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Say I have a bunch of (markdown) text with each sentence on a separate line (for easier version control in case of typos). Example file.txt:

Lorem ipsum dolor sit amet, consectetur adipiscing elit, sed do eiusmod tempor incididunt ut labore et dolore magna aliqua.
Dictum sit amet justo donec enim diam vulputate.
Nunc faucibus a pellentesque sit amet.

Quis enim lobortis scelerisque fermentum dui faucibus in.
Leo duis ut diam quam nulla porttitor massa id neque.
Vitae tortor condimentum lacinia quis vel eros.

How can I convert turn each paragraph into a single line so that it looks like:

Lorem ipsum dolor sit amet, consectetur adipiscing elit, sed do eiusmod tempor incididunt ut labore et dolore magna aliqua. Dictum sit amet justo donec enim diam vulputate. Nunc faucibus a pellentesque sit amet.

Quis enim lobortis scelerisque fermentum dui faucibus in. Leo duis ut diam quam nulla porttitor massa id neque. Vitae tortor condimentum lacinia quis vel eros. Velit euismod in pellentesque massa placerat duis ultricies lacus.

My idea is to find and replace the newline \n character between a fullstop . and any non-whitespace character \S. I've figured out how to do it in regex101 here but was wondering if there's a shorter tr/sed/awk equivalent I can use in my bash shell. Something like cat file.txt | ???

3

perl has a paragraph mode via the -00 perlrun flag, so if we replace all the internal newlines of your input with a space:

$ wc -l input
       7 input
$ perl -00 -pe 's/\n(?!\Z)/ /g' input | wc -l
       3
$ 

The (?!\Z) bit is to not replace the newlines at the end of each paragraph, thus preserving the paragraph boundaries.

Another option is lex. This reveals a few tricky points, notably how to handle EOF and whether to always include an ultimate newline (as POSIX demands), and what you define as a paragraph: exactly two newlines, or any number whatsoever?

%%

[\n][\n]+ { printf("%s", yytext); }
\n        { int c = input();
            /* TODO book docs say this should return EOF on EOF ?? */
            if (c == 0) {
                putchar('\n');
                yyterminate();
            } else {
                printf(" %c", c);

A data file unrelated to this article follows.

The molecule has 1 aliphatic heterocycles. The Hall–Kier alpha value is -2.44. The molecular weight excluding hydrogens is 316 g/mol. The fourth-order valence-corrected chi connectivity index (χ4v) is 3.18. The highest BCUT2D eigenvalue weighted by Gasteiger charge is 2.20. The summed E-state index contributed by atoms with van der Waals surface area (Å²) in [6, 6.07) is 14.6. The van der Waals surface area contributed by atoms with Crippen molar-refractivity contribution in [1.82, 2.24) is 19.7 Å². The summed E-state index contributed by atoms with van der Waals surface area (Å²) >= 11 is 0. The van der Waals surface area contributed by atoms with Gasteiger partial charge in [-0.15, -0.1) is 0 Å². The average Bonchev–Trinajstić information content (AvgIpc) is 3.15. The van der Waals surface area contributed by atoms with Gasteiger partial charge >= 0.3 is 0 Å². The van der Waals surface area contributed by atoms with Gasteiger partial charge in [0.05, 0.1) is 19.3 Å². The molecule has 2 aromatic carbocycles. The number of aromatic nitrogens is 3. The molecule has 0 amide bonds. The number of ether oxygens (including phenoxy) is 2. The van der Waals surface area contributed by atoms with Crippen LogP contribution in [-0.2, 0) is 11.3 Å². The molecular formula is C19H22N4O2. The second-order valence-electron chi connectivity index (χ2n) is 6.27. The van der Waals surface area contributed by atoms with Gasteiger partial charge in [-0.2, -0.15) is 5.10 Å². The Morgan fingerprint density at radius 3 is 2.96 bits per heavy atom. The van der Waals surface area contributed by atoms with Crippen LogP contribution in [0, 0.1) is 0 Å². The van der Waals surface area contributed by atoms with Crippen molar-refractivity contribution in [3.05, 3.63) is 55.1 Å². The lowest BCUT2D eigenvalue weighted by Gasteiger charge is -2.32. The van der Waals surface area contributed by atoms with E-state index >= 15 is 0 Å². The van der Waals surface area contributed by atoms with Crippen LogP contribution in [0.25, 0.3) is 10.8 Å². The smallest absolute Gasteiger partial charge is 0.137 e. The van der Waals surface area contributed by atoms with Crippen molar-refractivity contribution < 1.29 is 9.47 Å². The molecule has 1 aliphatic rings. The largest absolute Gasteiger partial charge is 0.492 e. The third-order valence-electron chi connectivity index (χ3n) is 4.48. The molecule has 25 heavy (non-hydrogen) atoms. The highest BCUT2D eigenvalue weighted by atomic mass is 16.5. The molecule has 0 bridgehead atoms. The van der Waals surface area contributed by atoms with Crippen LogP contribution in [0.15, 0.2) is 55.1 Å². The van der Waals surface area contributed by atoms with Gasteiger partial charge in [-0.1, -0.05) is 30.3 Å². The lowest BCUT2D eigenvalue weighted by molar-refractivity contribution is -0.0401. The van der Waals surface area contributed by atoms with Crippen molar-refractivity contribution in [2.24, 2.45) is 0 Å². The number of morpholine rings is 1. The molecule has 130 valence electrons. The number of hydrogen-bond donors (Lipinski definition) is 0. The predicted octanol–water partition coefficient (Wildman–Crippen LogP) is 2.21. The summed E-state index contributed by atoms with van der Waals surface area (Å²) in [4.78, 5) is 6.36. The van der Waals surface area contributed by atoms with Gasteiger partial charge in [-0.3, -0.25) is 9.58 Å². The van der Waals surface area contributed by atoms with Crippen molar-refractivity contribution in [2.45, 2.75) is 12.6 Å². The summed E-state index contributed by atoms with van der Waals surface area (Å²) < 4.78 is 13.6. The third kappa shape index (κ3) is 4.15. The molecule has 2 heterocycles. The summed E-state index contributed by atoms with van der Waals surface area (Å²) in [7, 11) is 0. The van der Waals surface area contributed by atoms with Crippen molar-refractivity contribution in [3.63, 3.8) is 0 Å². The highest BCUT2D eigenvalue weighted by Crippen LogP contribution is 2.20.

}
          }
<<EOF>>   { putchar('\n'); yyterminate(); }

%%

int main(int argc, char *argv[])
{
    return yylex();
}

It probably needs more tests than

$ make paranlneg
lex  -o lex.paranlneg.c paranlneg.l
egcc -O2 -pipe    -o paranlneg lex.paranlneg.c  -ll
rm -f lex.paranlneg.c
$ perl -E 'say "a\nb\n\nc\nd"' | ./paranlneg
a b

c d
$ 
  • Thanks! I've had to modify your script a little bit to handle some edge cases but I'll figure those out myself. Good work :) – weiji14 Nov 1 '18 at 21:41
2

Similar to @thrig's Perl-based answer but using GNU Awk:

$ gawk -vRS= '{$1=$1; printf $0 RT}' file.txt
Lorem ipsum dolor sit amet, consectetur adipiscing elit, sed do eiusmod tempor incididunt ut labore et dolore magna aliqua. Dictum sit amet justo donec enim diam vulputate. Nunc faucibus a pellentesque sit amet.

Quis enim lobortis scelerisque fermentum dui faucibus in. Leo duis ut diam quam nulla porttitor massa id neque. Vitae tortor condimentum lacinia quis vel eros.

For a quick'n'dirty solution you could use Coreutils fmt utility with a suitably large width value:

fmt -w1000 file.txt

(although by default this will add a double space after each period).

2

GNU sed based approach:

You can use tr to replace <newline> characters with <NUL> characters, then use sed to change sequences of two or more consecutive <NUL> characters into a double <newline> character, then use tr to replace remaining <NUL> characters with white spaces:

$ tr '\n' '\0' <file.txt | sed 's/\o000\{2,\}/\n\n/g' | tr '\0' ' ' | sed --null-data 's/ $/\n/'

Here, the last sed is only needed to substitute the final remaining space with a new line.

Alternatively (and more concisely) you can instruct sed to treat your file as a sequence of null-terminated lines (that is, sed considers it a single line) and replace with a single white space all the occurrences of a single new line preceded and followed by a non-space character:

$ sed --null-data 's/\([^[:space:]]\)\n\([^[:space:]]\)/\1 \2/g' file.txt

This will also preserve vertical spacing between paragraphs, i.e. the number of consecutive new lines. I preferred to search for a non-space character (instead of a dot) followed by a new line just to handle the case of a sentence not ending in a full stop.

  • Not as short but I like this approach! Looks a lot more adaptable for handling other use cases :D – weiji14 Nov 1 '18 at 22:16

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